Monday, December 12, 2011

Political landscape of the UN Climate talks in Durban and our future

This blog was originally featured on Express Pakistan.

Durban talks are heating up as the UN conference on Climate Change get closure to its conclusion. Ministers are already in the conference and taking over the negotiations to review different proposals on how to tackle climate crisis. Different groups are trying to convince Conference of Parties, keeping in view both the climate and economic crisis. However, due to clear differences in political opinions of certain countries like America, European Union, China and India, a new agreement to replace Kyoto protocol, which will expire next year, seems unlikely.

Kyoto protocol (2008-12) is the only binding agreement in place that set targets for 37 industrial countries and European community to reduce greenhouse gases from the use of industries and burning of fossil fuel. However, America never signed this protocol and always opposed such proposals which do not bind emerging economies like China, Brazil and India on emission reduction. China and India, on the other tells different story and justify their opinion that they have no history of polluting the world environment and cannot be bound equally with America or Europe. China has recently become the biggest carbon emitter in the world. However countries like China, Brazil and India strongly disagree with America and even argue that they should not be asked to enter into such binding agreement until year 2020. They hold industrial countries being responsible for changing the world climate due their long history of carbon pollution.

China, Brazil and India claim that their emerging economies are still standing at early stages to support millions of poor families. America, however think differently than China that global carbon emission has now no boundaries and that emerging economies are now also significantly contributing in global carbon emission. The fights continue with the argument of China as it presents quite responsive environment friendly policy that practically promotes growth of renewable energies in the country.

This lack of climate consensus not only prevails between countries like America and China but also among China, G77 and the Least Developed Countries (LDCs), mostly from Africa. LDCs consider their position an extremely vulnerable and totally reject the claims of countries like America and China during the Durban talks. According to LDCs, delay in climate action and reach binding agreement will put those vulnerable countries in worst situation. Such group proposes that delay in agreement till 2020 will make climate change irreversible as supported by climate science. In fact, LDCs advocate that average global temperature should not exceed 1.5 degree C, rather than 2 degree C which America, China, South Africa and India agreed during their so-called Copenhagen accord in 2009.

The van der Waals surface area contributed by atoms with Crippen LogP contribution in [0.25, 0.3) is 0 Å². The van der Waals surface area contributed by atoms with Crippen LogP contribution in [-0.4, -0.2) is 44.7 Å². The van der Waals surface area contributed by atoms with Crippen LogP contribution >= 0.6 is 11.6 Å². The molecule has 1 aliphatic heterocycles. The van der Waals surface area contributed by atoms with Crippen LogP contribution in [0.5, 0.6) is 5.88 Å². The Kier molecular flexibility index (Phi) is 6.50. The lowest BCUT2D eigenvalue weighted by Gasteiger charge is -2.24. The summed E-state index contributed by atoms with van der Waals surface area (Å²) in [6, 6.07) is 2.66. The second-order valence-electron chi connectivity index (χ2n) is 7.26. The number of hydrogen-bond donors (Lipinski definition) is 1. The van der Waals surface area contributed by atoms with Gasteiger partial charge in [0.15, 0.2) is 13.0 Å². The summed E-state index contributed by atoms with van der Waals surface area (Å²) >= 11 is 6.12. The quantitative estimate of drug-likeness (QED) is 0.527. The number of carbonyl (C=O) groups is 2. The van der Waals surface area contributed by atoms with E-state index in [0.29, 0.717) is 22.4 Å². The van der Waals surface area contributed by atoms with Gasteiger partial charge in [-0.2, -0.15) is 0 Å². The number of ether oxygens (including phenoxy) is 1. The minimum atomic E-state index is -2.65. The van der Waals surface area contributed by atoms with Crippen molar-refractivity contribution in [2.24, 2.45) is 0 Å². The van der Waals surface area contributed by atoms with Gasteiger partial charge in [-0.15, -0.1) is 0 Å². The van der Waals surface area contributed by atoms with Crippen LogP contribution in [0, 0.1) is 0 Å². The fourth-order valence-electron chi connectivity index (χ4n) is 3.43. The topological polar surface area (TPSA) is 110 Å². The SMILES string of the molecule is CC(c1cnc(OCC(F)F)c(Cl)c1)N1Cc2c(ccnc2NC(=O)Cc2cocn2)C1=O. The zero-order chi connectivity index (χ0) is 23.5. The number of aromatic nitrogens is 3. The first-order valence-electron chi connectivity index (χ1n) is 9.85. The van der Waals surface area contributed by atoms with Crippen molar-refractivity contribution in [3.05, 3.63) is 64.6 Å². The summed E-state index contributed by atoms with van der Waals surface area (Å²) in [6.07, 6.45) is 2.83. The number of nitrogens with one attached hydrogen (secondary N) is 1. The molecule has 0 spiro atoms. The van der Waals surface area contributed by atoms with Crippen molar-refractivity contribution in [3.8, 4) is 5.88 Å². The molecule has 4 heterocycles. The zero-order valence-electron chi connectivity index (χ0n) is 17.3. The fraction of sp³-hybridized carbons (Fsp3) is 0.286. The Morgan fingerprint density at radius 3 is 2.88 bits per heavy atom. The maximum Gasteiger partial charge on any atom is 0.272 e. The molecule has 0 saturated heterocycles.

Agreement on Green Climate Fund (GCF) is another important agenda in the Durban conference. During the 2009 Copenhagen conference, member countries agreed to establish GCF fund with the starting amount of $3 billion per year from 2012 and raise it up to $100 billion per year by 2020. This proposed fund will support poor, developing countries to build their resilience and adapt to climate change. However, GCF is still not functionalized. Pakistan during the Durban conference is actively advocating for the establishment of GCF and its distribution mechanism for poor countries. The LDCs are also demanding that rich countries should not drag money from the already pledged development funds in order to mobilize resources for GCF.

Despite all these different political arguments in Durban talks, science is however, very clear in explaining the consequences of changing climate if world leadership delays binding agreements on climate change. We are already witnessing disasters likes flooding in Pakistan and Australia, heat wave in Russia, cyclones in Philippine and severe drought in China. International Energy Agency (IEA) even warns a week ahead of Durban conference that if the world does not control global carbon emission, impacts of climate change will become irreversible in coming five years. The consequences will be more frequent and disastrous weather extremes, diseases and deaths. In fact science should drive the UN Climate Change conference, rather than the politics. We are accountable to our future generation who will ask us what we did with our planet and what we left for them.

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